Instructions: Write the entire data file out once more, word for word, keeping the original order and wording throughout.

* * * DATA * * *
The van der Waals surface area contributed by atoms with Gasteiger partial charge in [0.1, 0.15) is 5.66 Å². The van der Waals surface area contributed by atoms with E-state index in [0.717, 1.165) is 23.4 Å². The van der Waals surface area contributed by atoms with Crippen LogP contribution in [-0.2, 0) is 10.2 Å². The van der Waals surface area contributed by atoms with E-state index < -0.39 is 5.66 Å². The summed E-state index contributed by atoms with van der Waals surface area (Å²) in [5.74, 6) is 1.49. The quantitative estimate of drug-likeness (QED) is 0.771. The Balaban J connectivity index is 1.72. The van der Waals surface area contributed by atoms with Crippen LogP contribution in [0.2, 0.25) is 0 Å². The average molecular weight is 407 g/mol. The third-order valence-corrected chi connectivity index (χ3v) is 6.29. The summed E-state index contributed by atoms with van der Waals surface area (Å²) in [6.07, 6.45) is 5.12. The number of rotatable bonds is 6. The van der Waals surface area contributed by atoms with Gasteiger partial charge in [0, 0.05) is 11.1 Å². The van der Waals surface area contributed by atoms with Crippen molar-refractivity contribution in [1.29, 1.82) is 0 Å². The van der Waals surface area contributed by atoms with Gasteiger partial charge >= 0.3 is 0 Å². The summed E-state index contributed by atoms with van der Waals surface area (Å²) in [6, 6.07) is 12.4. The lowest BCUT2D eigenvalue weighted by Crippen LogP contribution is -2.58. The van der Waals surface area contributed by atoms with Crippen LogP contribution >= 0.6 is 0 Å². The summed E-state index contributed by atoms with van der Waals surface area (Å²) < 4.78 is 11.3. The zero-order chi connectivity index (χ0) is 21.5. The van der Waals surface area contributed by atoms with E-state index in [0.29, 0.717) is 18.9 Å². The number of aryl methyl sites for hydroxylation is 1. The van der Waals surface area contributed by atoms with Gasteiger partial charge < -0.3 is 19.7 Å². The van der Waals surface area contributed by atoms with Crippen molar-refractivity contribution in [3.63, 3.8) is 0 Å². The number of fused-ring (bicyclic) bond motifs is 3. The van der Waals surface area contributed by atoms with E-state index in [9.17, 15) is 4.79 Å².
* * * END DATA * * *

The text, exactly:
The van der Waals surface area contributed by atoms with Gasteiger partial charge in [0.1, 0.15) is 5.66 Å². The van der Waals surface area contributed by atoms with E-state index in [0.717, 1.165) is 23.4 Å². The van der Waals surface area contributed by atoms with Crippen LogP contribution in [-0.2, 0) is 10.2 Å². The van der Waals surface area contributed by atoms with E-state index < -0.39 is 5.66 Å². The summed E-state index contributed by atoms with van der Waals surface area (Å²) in [5.74, 6) is 1.49. The quantitative estimate of drug-likeness (QED) is 0.771. The Balaban J connectivity index is 1.72. The van der Waals surface area contributed by atoms with Crippen LogP contribution in [0.2, 0.25) is 0 Å². The average molecular weight is 407 g/mol. The third-order valence-corrected chi connectivity index (χ3v) is 6.29. The summed E-state index contributed by atoms with van der Waals surface area (Å²) in [6.07, 6.45) is 5.12. The number of rotatable bonds is 6. The van der Waals surface area contributed by atoms with Gasteiger partial charge in [0, 0.05) is 11.1 Å². The van der Waals surface area contributed by atoms with Crippen molar-refractivity contribution in [1.29, 1.82) is 0 Å². The van der Waals surface area contributed by atoms with Gasteiger partial charge >= 0.3 is 0 Å². The summed E-state index contributed by atoms with van der Waals surface area (Å²) in [6, 6.07) is 12.4. The lowest BCUT2D eigenvalue weighted by Crippen LogP contribution is -2.58. The van der Waals surface area contributed by atoms with Crippen LogP contribution >= 0.6 is 0 Å². The summed E-state index contributed by atoms with van der Waals surface area (Å²) < 4.78 is 11.3. The zero-order chi connectivity index (χ0) is 21.5. The van der Waals surface area contributed by atoms with E-state index in [0.29, 0.717) is 18.9 Å². The number of aryl methyl sites for hydroxylation is 1. The van der Waals surface area contributed by atoms with Gasteiger partial charge < -0.3 is 19.7 Å². The van der Waals surface area contributed by atoms with Crippen molar-refractivity contribution in [3.63, 3.8) is 0 Å². The number of fused-ring (bicyclic) bond motifs is 3. The van der Waals surface area contributed by atoms with E-state index in [9.17, 15) is 4.79 Å².